Thursday, May 30, 2013


Are snakes slimy or smooth? What does a kestrel’s call sound like? You can learn this and more when you attend the 29th Annual Walk With Wildlife event, Saturday, June 8, 9:00 a.m.-3:00 p.m. The Great Plains
Participants get up-close to wildlife
species without leaving the sidewalk
Nature Center (GPNC) will be holding the event at Chisholm Creek Park, 6232 E. 29th Street North in Wichita. The cost to attend is $2 per person, and lunch concessions will be available.

Chisholm Creek Park’s 1-mile handicapped-accessible trail loop will be decorated with multiple stations, each featuring different wildlife species. Visitors can get up-close views of native mammals, birds, reptiles, amphibians, fish, insects and more.

While visiting the GPNC, participants can also enjoy fun and educational videos in the Coleman Auditorium, hands-on nature exhibits in the Koch Habitat Hall, or shop the Owl’s Nest Gift Shop.
In addition, the GPNC will also host a Kids Fishing Clinic for youth age 12 and under at no additional charge. Each participant will receive fishing equipment, as well as a free photo with their fish. Registration forms can be obtained from The Wichita Eagle newspaper, or by calling (316) 268-2640. Attendance is limited, so early registration is encouraged. Participants must be accompanied by an adult.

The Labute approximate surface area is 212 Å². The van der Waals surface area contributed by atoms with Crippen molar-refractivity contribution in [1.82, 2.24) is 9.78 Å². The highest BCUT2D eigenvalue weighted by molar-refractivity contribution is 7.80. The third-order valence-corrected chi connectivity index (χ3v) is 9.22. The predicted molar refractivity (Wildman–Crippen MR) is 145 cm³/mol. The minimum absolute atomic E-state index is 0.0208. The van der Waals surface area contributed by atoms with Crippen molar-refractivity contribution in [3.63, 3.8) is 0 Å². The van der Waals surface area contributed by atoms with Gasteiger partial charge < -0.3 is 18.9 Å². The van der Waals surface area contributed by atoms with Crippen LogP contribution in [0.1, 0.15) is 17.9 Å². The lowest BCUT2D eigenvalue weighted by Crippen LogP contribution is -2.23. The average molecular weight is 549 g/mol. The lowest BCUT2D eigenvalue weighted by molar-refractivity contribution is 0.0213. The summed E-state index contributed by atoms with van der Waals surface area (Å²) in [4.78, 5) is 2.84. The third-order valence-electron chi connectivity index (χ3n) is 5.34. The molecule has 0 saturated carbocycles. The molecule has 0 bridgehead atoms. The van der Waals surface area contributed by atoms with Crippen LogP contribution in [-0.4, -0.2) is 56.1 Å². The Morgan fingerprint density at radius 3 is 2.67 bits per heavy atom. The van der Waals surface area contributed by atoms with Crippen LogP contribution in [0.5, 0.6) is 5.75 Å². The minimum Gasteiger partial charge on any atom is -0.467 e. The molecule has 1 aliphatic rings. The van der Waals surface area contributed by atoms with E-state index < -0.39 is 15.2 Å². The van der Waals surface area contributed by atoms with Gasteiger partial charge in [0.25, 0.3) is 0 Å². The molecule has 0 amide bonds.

For more information on the Walk With Wildlife event, call (316) 683-5499.
Spirit Aerosystems is an annual sponsor of the Walk With Wildlife event.

Wednesday, May 29, 2013


 The Tuttle Creek Lake Association is hosting the 19th Annual Youth Fishing Clinic June 7-8, 2013 at Anneberg Park Lake. The event is open to the first 200 youth, age 8-12, who register.
Young anglers will learn about and fish for
 channel catfish during this two-day event

In addition to casting their lines, participants can enjoy special lectures on general fishing know-how and water safety.

In cooperation with Manhattan Parks and Recreation, Anneberg Park Lake will be stocked with channel catfish averaging 12 inches long and ranging from 3/4 pound up to 3 pounds.

Trophies will be awarded to the girl and boy with the smallest fish caught, the girl and boy with the largest fish caught, and the girl and boy with the largest three fish caught.